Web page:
DeLeeuw also talks about the retro feel to the VFX, filling bluescreens with final shots, and offers his thoughts on LED volume shooting.
When behind the scenes footage for episode 5 of Loki started to be revealed, many observers noticed the huge presence of bluescreen shoots used for the Void. Indeed, that was how much of the live action with actors such as Tom Hiddleston was captured. It proved to be one of the show’s most challenging sequences, and episodes.
I got a chance to ask frequent MCU visual effects supervisor Dan DeLeeuw—who shared duties with Brad Parker—about this, as well as what he thought any kind of LED volume shooting could have brought to the show. We also discussed the retro side of the TVA effects (including Miss Minutes). and some Easter eggs you should look out for.
b&a: Inside and related to the TVA, from an overall point of view, there’s a ‘retro’ feel to some of the technology here. How did that design influence the visual effects work required for screens, environments, robots etc?
Dan DeLeeuw: Production designer Kasra Farahani and his team did an amazing job with designing and building the sets for the TVA. Kate Herron made sure that Kasra’s design aesthetic was pervasive throughout the prop design, costumes, and visual effects.
Our set extensions and CG environments were taken from Kasra’s designs. We looked at old World’s Fair images and were inspired by their construction techniques. Method used these examples for the creation of The Expanse—the buildings outside of the TVA offices that exist outside of time and space. The robot straddled the line between something from the 60’s and modern day. It’s exterior shell was designed as if it was polished metal that would house largish motors to drive its limbs. During the 60’s the motors could never be that small, but we wanted to hint that the TVA was something more than what it appeared to be.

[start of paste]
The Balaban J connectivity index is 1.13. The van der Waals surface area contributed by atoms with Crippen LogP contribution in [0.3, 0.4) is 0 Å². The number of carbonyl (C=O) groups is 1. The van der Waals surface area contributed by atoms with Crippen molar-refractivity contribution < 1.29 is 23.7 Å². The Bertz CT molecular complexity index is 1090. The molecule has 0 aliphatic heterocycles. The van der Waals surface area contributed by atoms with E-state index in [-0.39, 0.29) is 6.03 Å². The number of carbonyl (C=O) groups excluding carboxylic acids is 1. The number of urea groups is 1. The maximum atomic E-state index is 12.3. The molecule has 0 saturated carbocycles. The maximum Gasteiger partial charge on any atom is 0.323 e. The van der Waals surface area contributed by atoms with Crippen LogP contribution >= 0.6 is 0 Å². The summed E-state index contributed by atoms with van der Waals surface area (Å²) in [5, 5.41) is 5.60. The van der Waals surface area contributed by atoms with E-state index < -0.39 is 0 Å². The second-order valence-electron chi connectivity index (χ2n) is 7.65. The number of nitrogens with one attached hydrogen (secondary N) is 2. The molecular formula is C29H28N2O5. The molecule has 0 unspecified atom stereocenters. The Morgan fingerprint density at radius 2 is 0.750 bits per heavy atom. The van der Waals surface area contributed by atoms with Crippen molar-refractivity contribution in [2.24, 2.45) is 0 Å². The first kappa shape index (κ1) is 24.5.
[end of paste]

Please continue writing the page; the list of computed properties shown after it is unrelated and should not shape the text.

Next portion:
The Robot’s face was modeled as if it was an old CRT. Cantina came up with the idea that the face could have more of a wave form feel rather than just a video image. The waveform was a great idea to remind us that the robot was based on old tech.
The rest of the screens were designed as if they were CRT’s from the late 60’s but could achieve a pixel density of 80’s era PC’s. In fact, the amber color of the display was inspired by old Wyse 99 terminals. The Tempads were another anomaly within the retro design feel. Clearly they were more advanced than a lot of the other tech. They are basically smart phone with a 60’s feel. We made the graphics with a low pixel count and created halftone images for any pictures that they displayed so that they fit within the language of the series,
b&a: How were Miss Minutes sequences filmed? Were there any stand-ins or lighting interactions? How did you arrive at the right kind of look and feel for her transitions, transparency and those kinds of elements?
Dan DeLeeuw: The shots with Miss Minutes were filmed with an interactive light on the end of pole. Paper eyes were attached to the light for the actors eyelines. The light was then puppeteered around the set to coincide with Miss Minutes movements. The interactive light was painted out in post. Because Miss Minutes was transparent the entire background where the interactive light was needed to be repaired.
Luma created Miss Minutes as a 3D model that was rendered as 2D. Kate Herron, our director, was inspired by the Felix the Cat cartoons that ran from 1919 up the 1960’s and beyond. We looked at the the cartoons from the 60’s because they matched the era of our ‘retro’ feel for the show. We incorporated their line style and animation sensibilities into her movement.
Her face was mostly flat but did have some contouring around the eyes. We were inspired by Who Framed Roger Rabbit and added tones and shadows to the 2D render of the 3D object to make her sit into the lighting of the environment. Her transparency, glow, and video effect were added in compositing. Luma animated a series of intros and outros for Miss Minutes and Kate picked the one she liked the best.
b&a: There were many sequences in Loki that started off as bluescreen stage shoots or with bluescreen backgrounds. Can you talk about your previs/postvis effort in filling in backgrounds as temps for editing and to start the post process?